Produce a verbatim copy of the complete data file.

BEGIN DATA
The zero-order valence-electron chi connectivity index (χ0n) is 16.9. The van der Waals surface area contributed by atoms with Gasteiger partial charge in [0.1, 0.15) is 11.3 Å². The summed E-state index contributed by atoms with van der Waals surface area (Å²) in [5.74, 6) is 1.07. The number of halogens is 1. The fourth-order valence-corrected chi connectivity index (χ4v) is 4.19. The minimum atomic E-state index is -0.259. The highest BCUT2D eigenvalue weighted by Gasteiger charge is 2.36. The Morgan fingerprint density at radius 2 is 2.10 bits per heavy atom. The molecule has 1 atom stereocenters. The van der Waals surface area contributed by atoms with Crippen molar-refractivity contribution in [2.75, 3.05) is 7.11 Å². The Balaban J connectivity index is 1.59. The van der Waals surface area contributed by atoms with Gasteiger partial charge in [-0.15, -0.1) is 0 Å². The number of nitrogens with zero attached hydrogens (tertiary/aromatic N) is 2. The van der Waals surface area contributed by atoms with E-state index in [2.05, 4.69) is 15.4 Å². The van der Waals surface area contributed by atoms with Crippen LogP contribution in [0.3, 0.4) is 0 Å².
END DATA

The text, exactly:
The zero-order valence-electron chi connectivity index (χ0n) is 16.9. The van der Waals surface area contributed by atoms with Gasteiger partial charge in [0.1, 0.15) is 11.3 Å². The summed E-state index contributed by atoms with van der Waals surface area (Å²) in [5.74, 6) is 1.07. The number of halogens is 1. The fourth-order valence-corrected chi connectivity index (χ4v) is 4.19. The minimum atomic E-state index is -0.259. The highest BCUT2D eigenvalue weighted by Gasteiger charge is 2.36. The Morgan fingerprint density at radius 2 is 2.10 bits per heavy atom. The molecule has 1 atom stereocenters. The van der Waals surface area contributed by atoms with Crippen molar-refractivity contribution in [2.75, 3.05) is 7.11 Å². The Balaban J connectivity index is 1.59. The van der Waals surface area contributed by atoms with Gasteiger partial charge in [-0.15, -0.1) is 0 Å². The number of nitrogens with zero attached hydrogens (tertiary/aromatic N) is 2. The van der Waals surface area contributed by atoms with E-state index in [2.05, 4.69) is 15.4 Å². The van der Waals surface area contributed by atoms with Crippen LogP contribution in [0.3, 0.4) is 0 Å².